WASHINGTON (AP) — President Donald Trump left plenty of clues he’d try to burn the place down on his way out the door.
The clues spread over a lifetime of refusing to acknowledge defeat. They spanned a presidency marked by raw, angry rhetoric, puffed-up conspiracy theories and a kind of fellowship with “patriots” drawn from the seething ranks of right-wing extremists. The clues piled on at light speed when Trump lost the election and wouldn’t admit it.
The culmination of all that came Wednesday when Trump supporters, exhorted by the president to go to the Capitol and “fight like hell” against a “stolen” election, overran and occupied the building in an explosive confrontation that left a Capitol Police officer and four others dead.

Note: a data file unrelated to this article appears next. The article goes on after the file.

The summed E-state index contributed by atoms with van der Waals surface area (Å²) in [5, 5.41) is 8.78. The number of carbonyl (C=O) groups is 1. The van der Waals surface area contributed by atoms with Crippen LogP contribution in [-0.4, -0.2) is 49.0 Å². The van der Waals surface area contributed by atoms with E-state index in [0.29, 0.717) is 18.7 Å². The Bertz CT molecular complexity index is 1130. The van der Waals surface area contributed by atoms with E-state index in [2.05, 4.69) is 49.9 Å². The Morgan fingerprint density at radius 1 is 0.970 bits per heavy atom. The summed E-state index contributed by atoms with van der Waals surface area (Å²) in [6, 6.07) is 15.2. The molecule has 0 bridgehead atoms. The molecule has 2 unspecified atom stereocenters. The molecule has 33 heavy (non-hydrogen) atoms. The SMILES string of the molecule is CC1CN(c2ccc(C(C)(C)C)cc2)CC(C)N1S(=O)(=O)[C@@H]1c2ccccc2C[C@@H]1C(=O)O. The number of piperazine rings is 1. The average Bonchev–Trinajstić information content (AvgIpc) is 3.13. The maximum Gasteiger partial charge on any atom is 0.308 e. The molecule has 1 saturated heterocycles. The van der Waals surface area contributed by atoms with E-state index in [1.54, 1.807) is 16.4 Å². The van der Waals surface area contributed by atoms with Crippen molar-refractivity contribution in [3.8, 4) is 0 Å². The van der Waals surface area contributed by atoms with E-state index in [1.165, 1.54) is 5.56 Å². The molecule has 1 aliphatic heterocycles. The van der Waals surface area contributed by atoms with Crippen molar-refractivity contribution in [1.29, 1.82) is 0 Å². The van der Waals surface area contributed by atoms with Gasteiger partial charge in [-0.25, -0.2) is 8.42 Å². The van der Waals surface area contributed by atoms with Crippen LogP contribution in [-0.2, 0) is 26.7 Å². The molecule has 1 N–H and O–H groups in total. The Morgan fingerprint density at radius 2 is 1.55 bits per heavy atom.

The mob went there so emboldened by Trump’s send-off at a rally that his partisans live-streamed themselves trashing the place. Trump, they figured, had their back.
This was, after all, the president who had responded to a right-wing plot to kidnap Michigan’s Democratic governor last year with the comment: “Maybe it was a problem. Maybe it wasn’t.”